While I was at the folk art museum, I asked a friendly woman where to go to lunch on my last day in Santa Fe. She told me to go to www.harrysroadhousesantafe.com/Harry's Roadhouse and then gave me directions. Then she decided to drive with me in my car and have her husband meet us there. It's the place where the locals go. I was there on a Monday afternoon and the place was full. I had a wonderful time having lunch there with them. I had the salmon tacos and watermelon lemonade. Then we shared a piece of chocolate cream pie. What a great place.
Birds do it, bees do it
Even educated fleas do it.
Let’s do it, let’s fall in love.
The ancient Romans and Greek did it,
Even nice young men who sell antiques do it,
Let’s do it, let’s fall in love. – Cole Porter
Recently I became inspired about falling in love, being in love, lost love, unrequited love and love at first sight. This inspiration came after a weekend of watching romantic movies.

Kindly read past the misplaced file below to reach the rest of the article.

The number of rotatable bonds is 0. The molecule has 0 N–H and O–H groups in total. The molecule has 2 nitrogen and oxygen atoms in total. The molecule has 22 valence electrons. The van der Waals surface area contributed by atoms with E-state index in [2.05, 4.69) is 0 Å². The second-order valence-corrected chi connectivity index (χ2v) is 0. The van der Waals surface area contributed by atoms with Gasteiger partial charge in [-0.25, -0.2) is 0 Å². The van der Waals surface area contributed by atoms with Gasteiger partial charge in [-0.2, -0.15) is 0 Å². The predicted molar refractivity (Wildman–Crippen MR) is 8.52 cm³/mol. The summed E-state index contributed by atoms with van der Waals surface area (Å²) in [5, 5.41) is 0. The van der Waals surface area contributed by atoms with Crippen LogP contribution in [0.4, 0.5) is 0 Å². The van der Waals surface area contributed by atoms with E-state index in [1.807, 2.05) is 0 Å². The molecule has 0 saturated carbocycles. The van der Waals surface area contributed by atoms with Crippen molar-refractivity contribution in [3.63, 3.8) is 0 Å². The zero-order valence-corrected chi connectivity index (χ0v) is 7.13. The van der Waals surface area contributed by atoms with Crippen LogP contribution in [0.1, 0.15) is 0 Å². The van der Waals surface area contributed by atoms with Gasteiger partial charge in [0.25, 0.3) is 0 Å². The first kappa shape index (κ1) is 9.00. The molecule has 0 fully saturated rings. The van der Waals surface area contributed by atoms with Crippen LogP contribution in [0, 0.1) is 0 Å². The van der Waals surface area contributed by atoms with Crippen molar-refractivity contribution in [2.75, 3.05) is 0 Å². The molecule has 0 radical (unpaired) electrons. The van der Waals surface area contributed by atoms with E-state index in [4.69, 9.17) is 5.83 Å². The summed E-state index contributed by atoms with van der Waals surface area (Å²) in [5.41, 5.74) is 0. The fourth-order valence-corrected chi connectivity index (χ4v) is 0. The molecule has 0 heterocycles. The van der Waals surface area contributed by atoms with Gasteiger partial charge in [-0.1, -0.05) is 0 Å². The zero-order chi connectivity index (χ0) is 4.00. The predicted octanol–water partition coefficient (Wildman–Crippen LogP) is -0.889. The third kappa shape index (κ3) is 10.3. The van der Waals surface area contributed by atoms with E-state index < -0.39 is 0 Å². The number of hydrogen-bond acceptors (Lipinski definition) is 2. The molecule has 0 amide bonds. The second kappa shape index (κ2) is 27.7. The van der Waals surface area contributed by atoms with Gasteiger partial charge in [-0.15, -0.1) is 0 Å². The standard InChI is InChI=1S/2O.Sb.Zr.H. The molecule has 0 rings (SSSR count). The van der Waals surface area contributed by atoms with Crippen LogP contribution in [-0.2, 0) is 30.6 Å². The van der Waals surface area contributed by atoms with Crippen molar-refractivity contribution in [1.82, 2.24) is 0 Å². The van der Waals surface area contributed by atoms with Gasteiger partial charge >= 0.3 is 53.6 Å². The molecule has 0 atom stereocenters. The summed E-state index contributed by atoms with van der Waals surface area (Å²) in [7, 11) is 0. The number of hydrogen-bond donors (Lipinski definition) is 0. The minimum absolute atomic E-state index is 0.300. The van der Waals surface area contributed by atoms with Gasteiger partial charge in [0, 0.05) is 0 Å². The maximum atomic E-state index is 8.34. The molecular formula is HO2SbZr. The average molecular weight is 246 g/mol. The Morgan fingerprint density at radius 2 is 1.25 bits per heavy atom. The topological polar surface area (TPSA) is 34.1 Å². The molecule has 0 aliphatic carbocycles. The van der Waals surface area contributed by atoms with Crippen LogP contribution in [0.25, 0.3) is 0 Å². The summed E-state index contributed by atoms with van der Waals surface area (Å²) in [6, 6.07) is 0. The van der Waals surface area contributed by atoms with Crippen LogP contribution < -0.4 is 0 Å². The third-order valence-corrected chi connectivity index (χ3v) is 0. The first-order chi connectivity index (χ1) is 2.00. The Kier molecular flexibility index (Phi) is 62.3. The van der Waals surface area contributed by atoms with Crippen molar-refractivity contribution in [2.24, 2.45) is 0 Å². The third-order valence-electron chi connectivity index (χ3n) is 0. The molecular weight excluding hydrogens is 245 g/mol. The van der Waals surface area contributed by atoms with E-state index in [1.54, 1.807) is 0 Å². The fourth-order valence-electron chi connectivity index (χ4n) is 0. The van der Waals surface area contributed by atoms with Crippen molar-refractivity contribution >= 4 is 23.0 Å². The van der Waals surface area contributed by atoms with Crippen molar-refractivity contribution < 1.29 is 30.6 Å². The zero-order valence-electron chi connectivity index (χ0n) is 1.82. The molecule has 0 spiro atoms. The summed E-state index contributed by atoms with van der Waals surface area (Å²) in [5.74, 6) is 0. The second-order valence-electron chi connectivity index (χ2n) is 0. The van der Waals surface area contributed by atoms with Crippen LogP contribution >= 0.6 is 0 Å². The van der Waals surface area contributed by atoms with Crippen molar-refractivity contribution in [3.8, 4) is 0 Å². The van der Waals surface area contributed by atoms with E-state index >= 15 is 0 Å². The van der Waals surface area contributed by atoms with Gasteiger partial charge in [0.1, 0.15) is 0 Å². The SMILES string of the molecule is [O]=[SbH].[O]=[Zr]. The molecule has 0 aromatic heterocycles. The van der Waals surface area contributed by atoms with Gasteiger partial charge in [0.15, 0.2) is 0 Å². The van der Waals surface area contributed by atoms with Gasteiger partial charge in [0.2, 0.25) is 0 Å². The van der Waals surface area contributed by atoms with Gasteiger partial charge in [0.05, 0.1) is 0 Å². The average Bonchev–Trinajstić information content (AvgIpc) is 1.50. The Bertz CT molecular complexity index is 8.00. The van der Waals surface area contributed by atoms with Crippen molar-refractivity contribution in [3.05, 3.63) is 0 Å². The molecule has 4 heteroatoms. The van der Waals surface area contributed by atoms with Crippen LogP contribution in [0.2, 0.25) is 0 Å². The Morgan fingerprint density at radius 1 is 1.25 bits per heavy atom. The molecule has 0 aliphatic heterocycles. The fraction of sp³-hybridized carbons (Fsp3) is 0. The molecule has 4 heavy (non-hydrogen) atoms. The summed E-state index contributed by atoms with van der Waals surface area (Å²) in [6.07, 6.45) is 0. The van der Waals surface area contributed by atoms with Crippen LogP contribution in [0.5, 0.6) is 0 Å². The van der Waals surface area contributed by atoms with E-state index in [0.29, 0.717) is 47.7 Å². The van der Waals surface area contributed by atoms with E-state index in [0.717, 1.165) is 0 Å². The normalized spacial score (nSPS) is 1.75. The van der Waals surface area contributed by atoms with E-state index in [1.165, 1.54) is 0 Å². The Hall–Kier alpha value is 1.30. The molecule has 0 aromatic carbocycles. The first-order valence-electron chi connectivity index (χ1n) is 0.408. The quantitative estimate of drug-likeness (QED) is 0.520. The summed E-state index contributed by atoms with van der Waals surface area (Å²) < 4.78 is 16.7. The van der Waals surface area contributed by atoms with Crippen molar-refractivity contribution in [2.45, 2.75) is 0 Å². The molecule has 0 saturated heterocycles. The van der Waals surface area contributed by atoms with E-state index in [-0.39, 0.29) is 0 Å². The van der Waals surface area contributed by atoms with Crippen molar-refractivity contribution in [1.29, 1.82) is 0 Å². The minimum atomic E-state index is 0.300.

Where do you spend a third of your time? - The Bed
Sleep on a Bed of Roses – Sheets
Nothing is more luxurious than crisp and soft sheets. Since you spend a third of your life sleeping and other activities in your bed, it is wise to invest in high thread count sheets.
Beautiful and Billowy – Pillows
I have been known to take my pillow with me when I travel in fear I will be subjected to a break your neck foam pillow. I recommend a combination feather and down pillow. The feathers will give you support and the down will add softness. Placing decorative pillows on top of the bed made out of luxurious fabrics and lace is a lovely touch also.